A new EPA rule puts 18 aging coal plants on a path to being cleaned up or retired and another EPA rule on haze could affect a total of 300 coal facilities.
The EPA is acting on its Clean Air Act mandate to collaborate with states to reduce haze.
This milestone agreement comes after the Environmental Defense Fund, the National Parks Conservation Association and WildEarth Guardians filed a lawsuit early in 2011 challenging the EPA’s failure to act.
According to a June agreement filed in the US District Court in Colorado, the EPA will be required to oversee plans to curb thousands of tons of air pollution in Colorado, Montana, North Dakota and Wyoming beginning next year.
The goal is to restore visibility under natural conditions by 2064. The haze in question is about much more than the visibility of national landmarks, according to WildEarth Guardians, the 18 plants targeted under the agreement collectively release at least 200,000 tons of sulfur dioxide, 150,000 tons of nitrogen oxides and 120 million tons of carbon dioxide..
Colorado, Montana, North Dakota and Wyoming, aren’t the only states that will have to reduce emissions that cause haze. The new agreement will demand that close to three dozen more states prepare their own regional haze plans. This may prove to be the first salvo in a nationwide effort to rein in haze-causing pollutants at power plants, pulp mills, refineries and smelters.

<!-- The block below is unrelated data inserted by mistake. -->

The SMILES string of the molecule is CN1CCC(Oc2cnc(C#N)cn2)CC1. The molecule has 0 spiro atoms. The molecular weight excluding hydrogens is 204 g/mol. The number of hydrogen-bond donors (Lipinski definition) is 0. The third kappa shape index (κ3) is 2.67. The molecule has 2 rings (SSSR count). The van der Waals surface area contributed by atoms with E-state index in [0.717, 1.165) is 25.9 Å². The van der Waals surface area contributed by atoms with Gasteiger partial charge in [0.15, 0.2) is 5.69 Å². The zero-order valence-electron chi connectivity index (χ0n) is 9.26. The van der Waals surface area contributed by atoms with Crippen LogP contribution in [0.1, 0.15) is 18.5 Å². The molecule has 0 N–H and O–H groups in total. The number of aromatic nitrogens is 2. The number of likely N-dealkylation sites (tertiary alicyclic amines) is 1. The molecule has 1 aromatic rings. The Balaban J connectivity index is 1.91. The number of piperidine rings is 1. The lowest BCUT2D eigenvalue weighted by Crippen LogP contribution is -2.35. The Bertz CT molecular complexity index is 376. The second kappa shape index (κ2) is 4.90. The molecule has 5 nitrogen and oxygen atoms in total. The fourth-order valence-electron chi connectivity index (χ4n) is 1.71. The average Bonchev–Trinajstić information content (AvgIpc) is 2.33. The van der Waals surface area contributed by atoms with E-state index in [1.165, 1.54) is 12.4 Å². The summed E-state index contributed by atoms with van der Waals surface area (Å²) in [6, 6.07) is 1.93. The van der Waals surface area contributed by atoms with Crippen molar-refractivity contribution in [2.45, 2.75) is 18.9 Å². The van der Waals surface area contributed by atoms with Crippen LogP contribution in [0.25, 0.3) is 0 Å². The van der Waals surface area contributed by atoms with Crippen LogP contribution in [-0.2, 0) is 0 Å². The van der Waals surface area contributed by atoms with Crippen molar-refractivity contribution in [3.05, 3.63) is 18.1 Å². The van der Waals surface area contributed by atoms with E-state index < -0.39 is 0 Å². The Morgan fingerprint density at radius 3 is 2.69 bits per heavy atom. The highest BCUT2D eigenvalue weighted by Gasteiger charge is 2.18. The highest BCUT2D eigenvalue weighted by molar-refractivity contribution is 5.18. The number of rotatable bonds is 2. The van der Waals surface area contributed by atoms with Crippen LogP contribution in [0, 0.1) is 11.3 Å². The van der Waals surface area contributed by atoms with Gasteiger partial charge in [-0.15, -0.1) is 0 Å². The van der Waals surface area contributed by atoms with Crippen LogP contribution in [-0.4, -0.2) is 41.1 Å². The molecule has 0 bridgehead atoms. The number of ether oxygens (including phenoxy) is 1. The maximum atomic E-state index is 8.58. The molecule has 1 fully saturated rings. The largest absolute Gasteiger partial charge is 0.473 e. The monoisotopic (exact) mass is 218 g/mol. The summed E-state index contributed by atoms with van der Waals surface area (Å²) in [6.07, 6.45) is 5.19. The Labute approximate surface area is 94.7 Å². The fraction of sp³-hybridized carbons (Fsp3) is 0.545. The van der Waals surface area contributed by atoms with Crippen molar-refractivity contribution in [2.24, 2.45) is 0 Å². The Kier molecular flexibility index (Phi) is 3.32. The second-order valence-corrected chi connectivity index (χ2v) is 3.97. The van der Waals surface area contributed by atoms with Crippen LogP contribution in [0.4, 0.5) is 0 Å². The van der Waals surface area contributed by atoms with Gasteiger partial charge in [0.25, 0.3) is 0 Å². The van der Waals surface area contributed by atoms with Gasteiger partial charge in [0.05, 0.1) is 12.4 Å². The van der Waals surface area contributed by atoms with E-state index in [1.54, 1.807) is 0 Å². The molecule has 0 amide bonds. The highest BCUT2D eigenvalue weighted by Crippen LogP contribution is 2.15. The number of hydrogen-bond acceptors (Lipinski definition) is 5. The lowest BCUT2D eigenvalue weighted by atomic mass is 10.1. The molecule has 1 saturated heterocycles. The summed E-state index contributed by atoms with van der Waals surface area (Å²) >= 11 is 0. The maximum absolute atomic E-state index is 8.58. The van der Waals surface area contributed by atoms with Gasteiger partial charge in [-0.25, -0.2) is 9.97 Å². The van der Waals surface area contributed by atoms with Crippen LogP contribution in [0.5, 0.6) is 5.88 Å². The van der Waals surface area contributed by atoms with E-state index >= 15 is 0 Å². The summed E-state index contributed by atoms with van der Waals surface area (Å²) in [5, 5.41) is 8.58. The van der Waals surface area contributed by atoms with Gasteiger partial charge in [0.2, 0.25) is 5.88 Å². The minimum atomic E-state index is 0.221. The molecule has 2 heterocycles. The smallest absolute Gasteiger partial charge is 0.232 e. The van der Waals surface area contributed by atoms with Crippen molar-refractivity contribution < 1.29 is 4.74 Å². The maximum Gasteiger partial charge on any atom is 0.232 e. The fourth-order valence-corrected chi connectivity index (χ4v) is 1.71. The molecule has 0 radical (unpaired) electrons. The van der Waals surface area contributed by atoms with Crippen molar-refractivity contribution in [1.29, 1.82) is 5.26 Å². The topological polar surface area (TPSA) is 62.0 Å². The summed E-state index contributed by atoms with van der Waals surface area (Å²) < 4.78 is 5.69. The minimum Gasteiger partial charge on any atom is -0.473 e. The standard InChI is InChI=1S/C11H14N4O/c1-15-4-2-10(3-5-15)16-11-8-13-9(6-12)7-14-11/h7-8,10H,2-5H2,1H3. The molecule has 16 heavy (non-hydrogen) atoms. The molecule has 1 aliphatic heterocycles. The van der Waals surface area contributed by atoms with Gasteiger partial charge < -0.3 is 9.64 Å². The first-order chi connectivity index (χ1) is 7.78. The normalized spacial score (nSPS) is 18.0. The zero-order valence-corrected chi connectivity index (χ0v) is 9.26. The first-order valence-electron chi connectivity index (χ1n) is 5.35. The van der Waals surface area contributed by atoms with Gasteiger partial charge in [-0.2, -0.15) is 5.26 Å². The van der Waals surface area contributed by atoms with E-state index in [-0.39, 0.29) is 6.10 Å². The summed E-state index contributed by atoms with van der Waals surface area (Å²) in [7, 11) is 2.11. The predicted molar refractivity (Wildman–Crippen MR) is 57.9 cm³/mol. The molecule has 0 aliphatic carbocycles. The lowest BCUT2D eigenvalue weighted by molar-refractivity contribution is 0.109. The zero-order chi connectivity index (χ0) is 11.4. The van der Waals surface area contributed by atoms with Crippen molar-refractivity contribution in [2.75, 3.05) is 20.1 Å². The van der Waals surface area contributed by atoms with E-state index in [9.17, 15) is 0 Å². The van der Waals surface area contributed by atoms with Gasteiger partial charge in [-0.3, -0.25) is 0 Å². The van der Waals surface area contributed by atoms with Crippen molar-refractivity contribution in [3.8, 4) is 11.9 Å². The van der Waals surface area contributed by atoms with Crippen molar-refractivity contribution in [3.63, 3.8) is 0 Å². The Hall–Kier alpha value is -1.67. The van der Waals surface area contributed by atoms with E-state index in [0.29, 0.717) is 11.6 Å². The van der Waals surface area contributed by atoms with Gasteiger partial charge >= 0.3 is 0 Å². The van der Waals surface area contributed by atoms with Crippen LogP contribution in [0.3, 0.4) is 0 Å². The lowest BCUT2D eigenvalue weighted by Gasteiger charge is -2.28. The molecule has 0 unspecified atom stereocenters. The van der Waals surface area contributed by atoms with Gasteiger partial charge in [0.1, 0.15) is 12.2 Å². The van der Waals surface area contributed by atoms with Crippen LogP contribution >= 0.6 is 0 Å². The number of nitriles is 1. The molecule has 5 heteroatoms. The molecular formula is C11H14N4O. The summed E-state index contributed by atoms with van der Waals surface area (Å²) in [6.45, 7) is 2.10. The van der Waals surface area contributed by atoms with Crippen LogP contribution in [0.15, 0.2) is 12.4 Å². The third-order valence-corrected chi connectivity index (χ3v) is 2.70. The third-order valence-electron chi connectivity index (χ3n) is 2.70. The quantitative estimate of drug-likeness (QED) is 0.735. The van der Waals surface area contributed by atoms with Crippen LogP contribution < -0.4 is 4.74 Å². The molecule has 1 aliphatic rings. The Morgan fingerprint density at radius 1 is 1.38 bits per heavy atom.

Under the Obama administration’s tenure, EPA Administrator Lisa Jackson has transformed CAIR into what is now called the Cross-State Air Pollution Rule. The EPA recently released requirements for that newest standard.
EPA figures put the cost of acting on a nationwide plan to reduce haze in the neighborhood of $1.5 billion annually. But according to the EPA, the health-care savings will total around $8.4 billion a year.
Once the 30-day comment period ends July 15, a federal judge in Colorado is tasked with issuing final approval. The deadline for that agreement is currently being negotiated but details should be announced later this year.
Although it has been a long and slow process, it looks at though efforts to have cleaner skies in America is finally coming to fruition.
© 2011, Richard Matthews. All rights reserved.
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